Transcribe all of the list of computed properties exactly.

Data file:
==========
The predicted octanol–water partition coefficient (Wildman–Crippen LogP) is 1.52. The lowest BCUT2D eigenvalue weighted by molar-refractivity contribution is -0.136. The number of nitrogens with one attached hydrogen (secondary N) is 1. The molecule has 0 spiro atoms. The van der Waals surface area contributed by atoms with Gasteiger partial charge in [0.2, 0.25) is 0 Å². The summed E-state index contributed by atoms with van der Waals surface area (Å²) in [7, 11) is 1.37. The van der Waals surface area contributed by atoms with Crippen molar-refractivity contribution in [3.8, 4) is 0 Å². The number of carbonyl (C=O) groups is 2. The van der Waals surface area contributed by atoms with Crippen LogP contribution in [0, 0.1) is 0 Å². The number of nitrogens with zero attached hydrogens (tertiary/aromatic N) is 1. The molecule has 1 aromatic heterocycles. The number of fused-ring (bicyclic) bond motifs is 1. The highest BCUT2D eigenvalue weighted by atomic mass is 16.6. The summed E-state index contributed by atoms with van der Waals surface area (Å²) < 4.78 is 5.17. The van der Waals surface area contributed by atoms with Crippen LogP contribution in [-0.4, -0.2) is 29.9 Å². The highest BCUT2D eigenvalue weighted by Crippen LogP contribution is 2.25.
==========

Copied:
The predicted octanol–water partition coefficient (Wildman–Crippen LogP) is 1.52. The lowest BCUT2D eigenvalue weighted by molar-refractivity contribution is -0.136. The number of nitrogens with one attached hydrogen (secondary N) is 1. The molecule has 0 spiro atoms. The van der Waals surface area contributed by atoms with Gasteiger partial charge in [0.2, 0.25) is 0 Å². The summed E-state index contributed by atoms with van der Waals surface area (Å²) in [7, 11) is 1.37. The van der Waals surface area contributed by atoms with Crippen molar-refractivity contribution in [3.8, 4) is 0 Å². The number of carbonyl (C=O) groups is 2. The van der Waals surface area contributed by atoms with Crippen LogP contribution in [0, 0.1) is 0 Å². The number of nitrogens with zero attached hydrogens (tertiary/aromatic N) is 1. The molecule has 1 aromatic heterocycles. The number of fused-ring (bicyclic) bond motifs is 1. The highest BCUT2D eigenvalue weighted by atomic mass is 16.6. The summed E-state index contributed by atoms with van der Waals surface area (Å²) < 4.78 is 5.17. The van der Waals surface area contributed by atoms with Crippen LogP contribution in [-0.4, -0.2) is 29.9 Å². The highest BCUT2D eigenvalue weighted by Crippen LogP contribution is 2.25.